An Ive-designed iOS 7 could be a total game changer.

There is a debate raging as to whether Apple remains a buy. The Motley Fool's senior technology analyst and managing bureau chief, Eric Bleeker, is prepared to fill you in on both reasons to buy and reasons to sell Apple, and what opportunities are left for the company (and your portfolio) going forward. To get instant access to his latest thinking on Apple, simply click here now.


Read/Post Comments (8) | Recommend This Article (7)

Comments from our Foolish Readers

Help us keep this a respectfully Foolish area! This is a place for our readers to discuss, debate, and learn more about the Foolish investing topic you read about above. Help us keep it clean and safe. If you believe a comment is abusive or otherwise violates our Fool's Rules, please report it via the Report this Comment Report this Comment icon found on every comment.

  • Report this Comment On March 21, 2013, at 6:33 PM, H3D wrote:

    "There have been numerous changes over the years, but the core interface is largely unchanged. The toughest part for Apple investors? The critics are absolutely right."

    They're right that a lot of it is unchanged.

    They're wrong if they assume that that is necessarily a bad thing.

    Apple don't do change for change's sake. Users so not want that sort of change.

  • Report this Comment On March 21, 2013, at 6:43 PM, makelvin wrote:

    "...He's also the executive who's been widely criticized about Apple's interface design direction. I'm not just referring to the skeuomorphism, but, rather, the overall interface...'

    Actually, I do think that the skeuomorphism interface that Scott is pushing really sucks. The new iTunes music app on the iOS 5 and iOS 6 is probably one of the worst app update in the history of iOS apps. Frankly, I am kind of glad that Scott is out; I am this kind of app update direction will finally be put to an end once and for all.

  • Report this Comment On March 21, 2013, at 7:49 PM, greenember wrote:

    Apple is between a rock and a hard place and an even bigger rock. The UI is stale and they need to update it. If they do it too fast, they'll alienate their user base. If they do it too slowly, they reinforce the perception of stagnation and a lack of innovation. If they incorporate more gestures, they'll be accused of copying BlackBerry. If they add widgets, they'll be accused of copying Android. It will be very interesting to see them work their way out of this situation, if they can. With HTML5 gaining steam and putting the future of a large number of apps in jeopardy, they need to be something more than just an app launcher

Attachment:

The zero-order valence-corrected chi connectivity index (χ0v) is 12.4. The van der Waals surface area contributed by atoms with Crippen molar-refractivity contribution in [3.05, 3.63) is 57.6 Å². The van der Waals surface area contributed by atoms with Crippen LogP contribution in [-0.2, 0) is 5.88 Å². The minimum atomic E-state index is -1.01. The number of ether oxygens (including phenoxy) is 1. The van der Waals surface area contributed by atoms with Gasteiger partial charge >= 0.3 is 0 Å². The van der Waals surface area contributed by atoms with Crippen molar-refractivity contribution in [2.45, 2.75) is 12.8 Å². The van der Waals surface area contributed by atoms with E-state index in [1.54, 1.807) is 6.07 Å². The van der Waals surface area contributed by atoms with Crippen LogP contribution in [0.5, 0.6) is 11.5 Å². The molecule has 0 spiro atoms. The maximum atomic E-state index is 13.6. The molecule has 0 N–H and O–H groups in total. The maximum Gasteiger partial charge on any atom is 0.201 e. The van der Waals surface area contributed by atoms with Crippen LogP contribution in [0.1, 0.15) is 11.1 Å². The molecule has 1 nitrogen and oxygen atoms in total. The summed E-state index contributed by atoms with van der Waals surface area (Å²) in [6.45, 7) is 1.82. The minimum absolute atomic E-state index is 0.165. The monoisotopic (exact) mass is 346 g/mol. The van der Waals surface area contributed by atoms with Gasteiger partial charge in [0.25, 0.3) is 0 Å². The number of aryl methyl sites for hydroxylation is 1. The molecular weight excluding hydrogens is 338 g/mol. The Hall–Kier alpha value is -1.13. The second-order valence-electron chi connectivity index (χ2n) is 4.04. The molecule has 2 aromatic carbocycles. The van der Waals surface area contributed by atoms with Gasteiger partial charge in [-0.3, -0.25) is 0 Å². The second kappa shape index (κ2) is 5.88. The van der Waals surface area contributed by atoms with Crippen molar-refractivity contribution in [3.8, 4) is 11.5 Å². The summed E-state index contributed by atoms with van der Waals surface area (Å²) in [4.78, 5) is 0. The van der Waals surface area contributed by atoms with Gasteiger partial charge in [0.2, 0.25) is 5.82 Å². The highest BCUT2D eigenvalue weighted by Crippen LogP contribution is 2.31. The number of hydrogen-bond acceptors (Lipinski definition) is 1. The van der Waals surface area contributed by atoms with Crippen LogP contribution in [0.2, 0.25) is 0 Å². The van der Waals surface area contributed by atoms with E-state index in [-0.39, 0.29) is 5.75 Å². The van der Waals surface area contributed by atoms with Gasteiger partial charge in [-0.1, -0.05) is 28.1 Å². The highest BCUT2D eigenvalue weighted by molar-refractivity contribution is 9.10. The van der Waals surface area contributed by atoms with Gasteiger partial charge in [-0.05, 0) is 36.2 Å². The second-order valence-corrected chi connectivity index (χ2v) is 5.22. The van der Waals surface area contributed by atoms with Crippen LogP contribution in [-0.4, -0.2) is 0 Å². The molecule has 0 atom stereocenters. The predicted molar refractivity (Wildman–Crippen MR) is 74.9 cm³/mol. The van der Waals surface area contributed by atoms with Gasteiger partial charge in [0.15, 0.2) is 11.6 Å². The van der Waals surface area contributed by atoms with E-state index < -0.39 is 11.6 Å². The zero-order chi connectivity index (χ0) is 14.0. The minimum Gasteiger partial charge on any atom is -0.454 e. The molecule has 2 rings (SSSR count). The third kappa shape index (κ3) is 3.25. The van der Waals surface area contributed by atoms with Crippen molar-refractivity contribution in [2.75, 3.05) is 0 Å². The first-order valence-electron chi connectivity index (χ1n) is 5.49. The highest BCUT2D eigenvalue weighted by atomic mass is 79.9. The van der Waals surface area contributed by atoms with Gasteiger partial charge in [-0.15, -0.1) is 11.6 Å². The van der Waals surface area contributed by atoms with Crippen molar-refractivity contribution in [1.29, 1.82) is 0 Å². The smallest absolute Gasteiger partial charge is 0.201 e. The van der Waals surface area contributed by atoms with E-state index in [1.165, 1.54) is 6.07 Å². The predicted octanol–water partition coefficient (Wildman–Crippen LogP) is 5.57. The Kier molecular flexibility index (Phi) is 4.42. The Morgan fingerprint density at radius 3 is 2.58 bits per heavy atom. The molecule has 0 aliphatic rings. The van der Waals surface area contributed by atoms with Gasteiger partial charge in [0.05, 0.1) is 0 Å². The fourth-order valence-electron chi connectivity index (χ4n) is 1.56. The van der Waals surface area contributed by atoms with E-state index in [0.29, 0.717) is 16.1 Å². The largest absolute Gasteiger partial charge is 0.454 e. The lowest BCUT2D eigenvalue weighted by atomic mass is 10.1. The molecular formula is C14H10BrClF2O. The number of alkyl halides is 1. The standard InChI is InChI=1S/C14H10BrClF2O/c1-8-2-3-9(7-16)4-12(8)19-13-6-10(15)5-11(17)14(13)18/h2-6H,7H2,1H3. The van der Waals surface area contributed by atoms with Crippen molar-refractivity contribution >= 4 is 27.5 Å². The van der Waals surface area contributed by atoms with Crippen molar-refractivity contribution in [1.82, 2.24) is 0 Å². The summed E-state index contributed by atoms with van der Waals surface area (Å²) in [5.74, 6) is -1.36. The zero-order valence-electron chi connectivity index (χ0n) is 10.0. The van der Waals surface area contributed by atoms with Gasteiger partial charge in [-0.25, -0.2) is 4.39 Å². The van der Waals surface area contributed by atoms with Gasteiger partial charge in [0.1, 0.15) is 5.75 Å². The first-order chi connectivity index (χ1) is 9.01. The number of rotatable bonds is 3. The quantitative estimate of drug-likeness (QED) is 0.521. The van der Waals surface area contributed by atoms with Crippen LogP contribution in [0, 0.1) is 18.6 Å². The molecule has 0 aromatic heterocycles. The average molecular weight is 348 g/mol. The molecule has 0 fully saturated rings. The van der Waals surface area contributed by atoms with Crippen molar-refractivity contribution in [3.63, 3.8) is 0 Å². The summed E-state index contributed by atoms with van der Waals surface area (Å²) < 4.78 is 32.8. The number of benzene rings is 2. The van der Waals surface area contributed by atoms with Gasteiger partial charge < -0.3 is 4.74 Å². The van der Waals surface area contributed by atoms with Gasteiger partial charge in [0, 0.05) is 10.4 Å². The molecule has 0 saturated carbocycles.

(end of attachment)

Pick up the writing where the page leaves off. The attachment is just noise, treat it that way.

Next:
• Report this Comment On March 21, 2013, at 9:19 PM, Oril wrote:

    I fail to understand how apples operating system that hasn't been upgraded in six years with no change in sight can be considered a catalyst but yet you fools don't hesitate to dump all over Blackberry because they delayed rollout of its new BB10 system until January of this year in order to get it right.

    This article is nothing more than another lame attempt by fools to pump apple with useless innuendo.

    Heins was right, apple is out of ideas and out of touch. Any innovation they once had died with Steve Jobs.

  • Report this Comment On March 21, 2013, at 9:33 PM, Oril wrote:

    Blackberry's new operating system BB10 could not have been rolled out without the accompanying release of new devices, Z10, Q10. That has now been done successfully world wide with many more devices including a new BB10 playbook later this year.

    This fact alone puts blackberry light years ahead of apples outdated system using outdated devices.

  • Report this Comment On March 21, 2013, at 9:52 PM, Jjkiam wrote:

    Hmm let's just wait and see if he was right. Seems the Defense Dept doesn't agree. What amazes me about this drama is that the so called new BB OS from the pix in the media looks ALOT like that old stale IOS UI.

  • Report this Comment On March 24, 2013, at 12:14 AM, lowmaple wrote:

    Well Oril, if it's 5 or 6 years old you of course know Jobs has not been dead that long.

  • Report this Comment On March 24, 2013, at 12:17 PM, rlcato wrote:

    Tap icon; opens app. (Swipe). Yeah that's so old school.

    There must be a better way.